Paper plans are there for a different reason: Paper plans are stamped and signed by the architect/engineer and are the record/permit/contract set of construction drawings. I can't see any contractor worth his salt saying "I'll build that building based on a computer file that can be updated by remote push down"; there are to many chances of undocumented changes, issues on change orders and lawsuits over undocumented changes. And its not like engineering, architecture and contracting don't have enough of those problems.
I see is that there is plenty of dimensional lumber being used in that structural system. Different areas of the world use different dimensional lumber sizes than the US. Some areas of the world don't have dimensional lumber. Some areas of the world don't have the infrastructure required (dimensional lumber, CNC machines, trucks to ship the lumber).
I have concerns with the long term stability, durability of the structure. Nails and glue have been in use for a while (hundreds, if not thousands of years) because they work.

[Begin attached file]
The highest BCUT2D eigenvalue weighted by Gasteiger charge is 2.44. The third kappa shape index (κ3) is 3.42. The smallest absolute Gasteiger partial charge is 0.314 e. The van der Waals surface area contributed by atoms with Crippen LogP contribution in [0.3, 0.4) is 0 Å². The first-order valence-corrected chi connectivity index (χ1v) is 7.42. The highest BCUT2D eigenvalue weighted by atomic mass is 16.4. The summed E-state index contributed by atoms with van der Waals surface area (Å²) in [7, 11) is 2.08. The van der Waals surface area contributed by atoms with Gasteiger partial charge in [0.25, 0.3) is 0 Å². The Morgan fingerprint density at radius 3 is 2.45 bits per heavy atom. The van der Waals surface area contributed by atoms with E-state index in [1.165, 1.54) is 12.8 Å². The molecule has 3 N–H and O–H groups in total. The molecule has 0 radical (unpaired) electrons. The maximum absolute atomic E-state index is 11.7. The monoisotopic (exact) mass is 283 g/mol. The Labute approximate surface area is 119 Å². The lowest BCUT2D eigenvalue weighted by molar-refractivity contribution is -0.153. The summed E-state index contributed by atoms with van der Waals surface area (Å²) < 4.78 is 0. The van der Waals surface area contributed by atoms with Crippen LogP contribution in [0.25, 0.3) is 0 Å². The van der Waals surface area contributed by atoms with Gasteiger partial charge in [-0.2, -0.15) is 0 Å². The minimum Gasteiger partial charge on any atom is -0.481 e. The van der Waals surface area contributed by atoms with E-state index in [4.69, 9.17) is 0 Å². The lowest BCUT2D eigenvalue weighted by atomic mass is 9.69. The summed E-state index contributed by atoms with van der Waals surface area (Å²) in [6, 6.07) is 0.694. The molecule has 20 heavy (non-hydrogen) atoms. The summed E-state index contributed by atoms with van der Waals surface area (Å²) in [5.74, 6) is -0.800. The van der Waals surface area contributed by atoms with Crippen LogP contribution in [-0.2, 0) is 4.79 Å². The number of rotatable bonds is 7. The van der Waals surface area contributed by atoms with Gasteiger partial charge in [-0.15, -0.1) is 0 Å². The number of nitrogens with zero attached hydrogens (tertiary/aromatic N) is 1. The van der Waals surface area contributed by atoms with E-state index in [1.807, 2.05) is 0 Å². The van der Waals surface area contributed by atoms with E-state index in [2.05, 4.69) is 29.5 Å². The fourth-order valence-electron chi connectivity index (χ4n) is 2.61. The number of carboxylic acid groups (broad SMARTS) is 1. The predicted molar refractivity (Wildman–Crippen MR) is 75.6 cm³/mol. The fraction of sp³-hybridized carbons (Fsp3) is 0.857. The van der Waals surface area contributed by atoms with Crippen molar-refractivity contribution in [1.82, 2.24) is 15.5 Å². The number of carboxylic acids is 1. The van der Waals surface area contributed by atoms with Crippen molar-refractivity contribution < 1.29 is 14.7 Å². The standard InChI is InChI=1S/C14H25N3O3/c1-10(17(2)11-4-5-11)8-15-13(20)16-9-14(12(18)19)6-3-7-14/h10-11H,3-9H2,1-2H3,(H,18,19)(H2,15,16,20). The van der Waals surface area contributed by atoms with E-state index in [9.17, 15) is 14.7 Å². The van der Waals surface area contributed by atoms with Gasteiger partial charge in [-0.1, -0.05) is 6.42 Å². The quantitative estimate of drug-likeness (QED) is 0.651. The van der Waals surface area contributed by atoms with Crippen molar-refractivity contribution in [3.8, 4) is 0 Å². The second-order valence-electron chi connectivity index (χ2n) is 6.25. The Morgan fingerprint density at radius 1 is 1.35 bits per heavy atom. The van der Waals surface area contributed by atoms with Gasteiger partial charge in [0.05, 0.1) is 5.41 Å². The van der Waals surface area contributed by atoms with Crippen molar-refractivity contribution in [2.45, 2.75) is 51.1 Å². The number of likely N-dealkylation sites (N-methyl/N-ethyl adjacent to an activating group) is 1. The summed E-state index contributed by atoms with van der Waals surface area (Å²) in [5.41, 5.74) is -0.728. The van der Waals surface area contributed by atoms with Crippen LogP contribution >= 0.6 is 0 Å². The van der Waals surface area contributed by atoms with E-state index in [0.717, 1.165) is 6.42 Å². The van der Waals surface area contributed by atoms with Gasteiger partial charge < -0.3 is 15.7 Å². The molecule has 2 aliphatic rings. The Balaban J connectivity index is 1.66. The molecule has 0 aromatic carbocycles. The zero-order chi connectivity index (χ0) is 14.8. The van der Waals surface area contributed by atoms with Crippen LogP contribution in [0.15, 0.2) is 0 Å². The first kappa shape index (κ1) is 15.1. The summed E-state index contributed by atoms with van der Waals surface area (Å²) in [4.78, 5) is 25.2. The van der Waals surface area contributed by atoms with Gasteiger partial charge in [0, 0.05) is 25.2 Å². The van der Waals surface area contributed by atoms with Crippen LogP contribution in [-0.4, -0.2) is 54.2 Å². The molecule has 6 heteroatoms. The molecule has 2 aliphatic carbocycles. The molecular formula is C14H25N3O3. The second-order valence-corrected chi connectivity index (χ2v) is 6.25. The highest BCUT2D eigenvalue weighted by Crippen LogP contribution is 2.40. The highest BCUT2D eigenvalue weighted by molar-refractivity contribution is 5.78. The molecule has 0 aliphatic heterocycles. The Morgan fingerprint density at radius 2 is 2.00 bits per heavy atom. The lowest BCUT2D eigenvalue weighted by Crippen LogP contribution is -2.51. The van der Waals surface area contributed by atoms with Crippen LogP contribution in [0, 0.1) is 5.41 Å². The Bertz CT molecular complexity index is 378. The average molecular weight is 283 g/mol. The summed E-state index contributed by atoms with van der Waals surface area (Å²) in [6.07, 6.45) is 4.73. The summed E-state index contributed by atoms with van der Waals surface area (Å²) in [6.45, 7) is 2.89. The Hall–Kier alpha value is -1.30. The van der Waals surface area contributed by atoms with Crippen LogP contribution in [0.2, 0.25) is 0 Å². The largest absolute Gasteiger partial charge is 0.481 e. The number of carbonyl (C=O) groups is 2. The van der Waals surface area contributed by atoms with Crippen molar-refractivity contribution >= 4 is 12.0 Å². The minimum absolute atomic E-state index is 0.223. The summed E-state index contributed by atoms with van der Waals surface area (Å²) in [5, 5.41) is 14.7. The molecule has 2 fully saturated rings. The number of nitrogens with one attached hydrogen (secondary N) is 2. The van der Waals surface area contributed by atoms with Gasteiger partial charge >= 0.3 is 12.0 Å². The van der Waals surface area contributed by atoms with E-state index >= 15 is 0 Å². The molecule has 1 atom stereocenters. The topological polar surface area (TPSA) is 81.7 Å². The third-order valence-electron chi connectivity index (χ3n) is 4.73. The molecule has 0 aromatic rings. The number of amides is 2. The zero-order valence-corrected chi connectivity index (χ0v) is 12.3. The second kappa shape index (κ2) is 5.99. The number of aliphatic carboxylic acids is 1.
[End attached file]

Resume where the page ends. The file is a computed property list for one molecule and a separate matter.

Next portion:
As a construction experiment in using new technology to find new ways to design and build buildings it is an interesting experiment. I applaud them for trying this. Its like looking at the concept cars that Ford, Nissan, Subaru, etc release every year and are loaded up with all sorts of outlandish features, some of which will obviously never get to production, some need some refinement and some are pretty good. I have no problem with someone deciding to build the equivalent of a concept car. Don't be surprised if your concept takes a long time to be adopted by the building industry. It will take that long to be vetted by architects, engineers, suppliers and contractors. Hell - it took almost twenty years for contractors to adopt Pro-Press pipe fittings as the preferred option over copper sweated fittings (and that is just copper pipe).